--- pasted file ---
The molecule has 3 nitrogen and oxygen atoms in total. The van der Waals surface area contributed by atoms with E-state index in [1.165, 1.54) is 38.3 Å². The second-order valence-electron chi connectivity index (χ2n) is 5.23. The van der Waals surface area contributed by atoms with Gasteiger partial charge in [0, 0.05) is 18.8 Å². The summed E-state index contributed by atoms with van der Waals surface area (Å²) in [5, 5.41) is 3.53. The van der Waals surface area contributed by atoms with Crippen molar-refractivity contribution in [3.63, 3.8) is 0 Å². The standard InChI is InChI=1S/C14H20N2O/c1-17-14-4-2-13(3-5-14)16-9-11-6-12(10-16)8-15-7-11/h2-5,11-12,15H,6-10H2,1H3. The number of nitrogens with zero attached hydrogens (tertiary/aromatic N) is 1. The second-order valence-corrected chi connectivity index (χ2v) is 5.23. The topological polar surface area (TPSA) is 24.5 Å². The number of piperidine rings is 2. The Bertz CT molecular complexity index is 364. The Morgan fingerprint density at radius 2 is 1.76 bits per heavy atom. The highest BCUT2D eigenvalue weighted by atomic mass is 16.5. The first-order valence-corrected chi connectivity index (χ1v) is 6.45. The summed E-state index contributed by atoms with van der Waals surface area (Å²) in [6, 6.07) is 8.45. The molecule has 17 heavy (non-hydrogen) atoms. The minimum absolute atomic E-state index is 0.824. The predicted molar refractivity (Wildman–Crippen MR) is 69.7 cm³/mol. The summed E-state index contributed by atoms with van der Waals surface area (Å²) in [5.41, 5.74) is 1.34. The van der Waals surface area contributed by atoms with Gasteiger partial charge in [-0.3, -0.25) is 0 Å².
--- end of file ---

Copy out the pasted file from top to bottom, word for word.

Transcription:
The molecule has 3 nitrogen and oxygen atoms in total. The van der Waals surface area contributed by atoms with E-state index in [1.165, 1.54) is 38.3 Å². The second-order valence-electron chi connectivity index (χ2n) is 5.23. The van der Waals surface area contributed by atoms with Gasteiger partial charge in [0, 0.05) is 18.8 Å². The summed E-state index contributed by atoms with van der Waals surface area (Å²) in [5, 5.41) is 3.53. The van der Waals surface area contributed by atoms with Crippen molar-refractivity contribution in [3.63, 3.8) is 0 Å². The standard InChI is InChI=1S/C14H20N2O/c1-17-14-4-2-13(3-5-14)16-9-11-6-12(10-16)8-15-7-11/h2-5,11-12,15H,6-10H2,1H3. The number of nitrogens with zero attached hydrogens (tertiary/aromatic N) is 1. The second-order valence-corrected chi connectivity index (χ2v) is 5.23. The topological polar surface area (TPSA) is 24.5 Å². The number of piperidine rings is 2. The Bertz CT molecular complexity index is 364. The Morgan fingerprint density at radius 2 is 1.76 bits per heavy atom. The highest BCUT2D eigenvalue weighted by atomic mass is 16.5. The first-order valence-corrected chi connectivity index (χ1v) is 6.45. The summed E-state index contributed by atoms with van der Waals surface area (Å²) in [6, 6.07) is 8.45. The molecule has 17 heavy (non-hydrogen) atoms. The minimum absolute atomic E-state index is 0.824. The predicted molar refractivity (Wildman–Crippen MR) is 69.7 cm³/mol. The summed E-state index contributed by atoms with van der Waals surface area (Å²) in [5.41, 5.74) is 1.34. The van der Waals surface area contributed by atoms with Gasteiger partial charge in [-0.3, -0.25) is 0 Å².